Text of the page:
we wanted to maintain our green identity and biodiesel-fuelled vehicles fit this requirement perfectly
GREENTOMATOCARS EXPANDS FLEET WITH BIODIESEL-FUELLED VEHICLES
- London’s greenest private hire service now offers chip-fat-fuelled executive and MPV options -
Reacting to customer demand, greentomatocars has expanded its fleet of environmentally-friendly private hire vehicles with the addition of biodiesel-fuelled 8-passenger MPVs and executive cars. Complementing the existing fleet of 200 Toyota Prius, the six executive cars and fourteen MPVs will enable greentomatocars to provide an even better service for clients, without compromising on their green credentials.
After listening to clients who needed bigger vehicles for transporting larger groups of people, as well as those seeking a more executive experience from their journey, greentomatocars has been piloting the luxurious Citroen C6 and the roomy Citroen Combi Dispatch over the past few months and has been delighted with the positive feedback.
Head of Innovation at greentomatocars, Hamish Phillips, comments “Since we launched five-and-a-half years ago, our fleet has been exclusively comprised of the hybrid Toyota Prius, an unquestionably green choice for people travelling from A to B in London. Recent feedback from customers has shown that they needed other options but still wanted to make a consciously green decision when choosing their private hire provider. With this in mind, rather than simply bolting on a non-green solution, we wanted to maintain our green identity and biodiesel-fuelled vehicles fit this requirement perfectly.”
The non-hybrid fleet is fuelled by biodiesel refined from locally-sourced waste vegetable oil – oil that has already been used in the cooking process – meaning that emissions are greatly reduced in comparison to vehicles using petrol or diesel: international research has shown that life cycle CO2 emissions are reduced by 60%-90% when using 100% biodiesel from waste vegetable oil. To begin with, the biodiesel fleet will run on a 30% biodiesel blend (due to limitations with manufacturer warranties) which equates to a reduction in CO2 emissions of at least 20%. greentomatocars has further big plans for 2012 and is in discussions with a number of large clients in London to develop truly sustainable transport partnerships whereby the private hire company will use its clients’ waste vegetable oil to power cars for their own staff.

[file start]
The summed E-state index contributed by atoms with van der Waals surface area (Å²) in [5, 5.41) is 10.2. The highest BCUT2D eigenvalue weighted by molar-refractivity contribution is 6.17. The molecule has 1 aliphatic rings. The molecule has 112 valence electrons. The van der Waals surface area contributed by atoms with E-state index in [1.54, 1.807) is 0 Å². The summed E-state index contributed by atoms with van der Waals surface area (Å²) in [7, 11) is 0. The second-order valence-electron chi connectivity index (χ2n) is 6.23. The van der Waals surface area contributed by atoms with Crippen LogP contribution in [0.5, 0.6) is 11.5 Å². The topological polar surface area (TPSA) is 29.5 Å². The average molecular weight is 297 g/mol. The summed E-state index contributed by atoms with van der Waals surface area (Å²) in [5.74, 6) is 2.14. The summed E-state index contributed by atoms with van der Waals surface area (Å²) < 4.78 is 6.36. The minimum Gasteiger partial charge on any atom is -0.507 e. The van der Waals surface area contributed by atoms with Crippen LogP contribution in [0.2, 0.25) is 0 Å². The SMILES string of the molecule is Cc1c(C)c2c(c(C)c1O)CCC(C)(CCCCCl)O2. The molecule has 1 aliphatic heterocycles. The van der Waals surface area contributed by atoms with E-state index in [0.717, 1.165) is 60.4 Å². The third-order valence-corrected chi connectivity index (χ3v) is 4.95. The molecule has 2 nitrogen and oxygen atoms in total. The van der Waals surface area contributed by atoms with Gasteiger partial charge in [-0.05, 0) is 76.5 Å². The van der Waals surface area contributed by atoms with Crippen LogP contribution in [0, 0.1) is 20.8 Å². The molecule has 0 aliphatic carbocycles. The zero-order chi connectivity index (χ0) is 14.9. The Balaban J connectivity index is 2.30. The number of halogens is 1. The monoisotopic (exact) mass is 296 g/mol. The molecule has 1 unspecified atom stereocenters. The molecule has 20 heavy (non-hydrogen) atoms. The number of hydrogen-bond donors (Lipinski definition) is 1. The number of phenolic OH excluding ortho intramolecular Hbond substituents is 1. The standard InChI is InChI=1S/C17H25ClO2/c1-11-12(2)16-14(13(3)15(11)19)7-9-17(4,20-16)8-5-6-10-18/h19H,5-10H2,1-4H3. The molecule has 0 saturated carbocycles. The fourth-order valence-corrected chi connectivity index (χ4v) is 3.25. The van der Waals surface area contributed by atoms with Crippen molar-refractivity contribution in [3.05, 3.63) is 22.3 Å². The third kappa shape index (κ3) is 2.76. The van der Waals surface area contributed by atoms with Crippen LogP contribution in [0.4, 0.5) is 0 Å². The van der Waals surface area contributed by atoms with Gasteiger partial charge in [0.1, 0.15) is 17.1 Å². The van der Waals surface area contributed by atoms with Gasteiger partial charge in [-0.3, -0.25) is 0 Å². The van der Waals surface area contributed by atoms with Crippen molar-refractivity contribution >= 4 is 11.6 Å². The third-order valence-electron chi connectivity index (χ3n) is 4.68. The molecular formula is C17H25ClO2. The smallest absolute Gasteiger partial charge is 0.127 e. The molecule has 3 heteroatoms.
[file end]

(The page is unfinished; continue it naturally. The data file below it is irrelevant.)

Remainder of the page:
Hamish comments, “We, and our clients, find the idea of closed-loop recycling incredibly exciting – giving businesses the option of reducing their emissions by using their own waste vegetable oil to fuel cars for their own staff is a perfect way of enhancing their existing CSR plans whilst keeping their transport decisions consciously green.”
With over 200 environmentally-friendly vehicles now on London’s roads, greentomatocars has firmly positioned itself as the greenest option for the Capital’s taxi and minicab-users and remains the most innovative private hire service in town. For further information or to book your car, visit http://www.greentomatocars.com or download the free iPhone App from the iTunes App Store.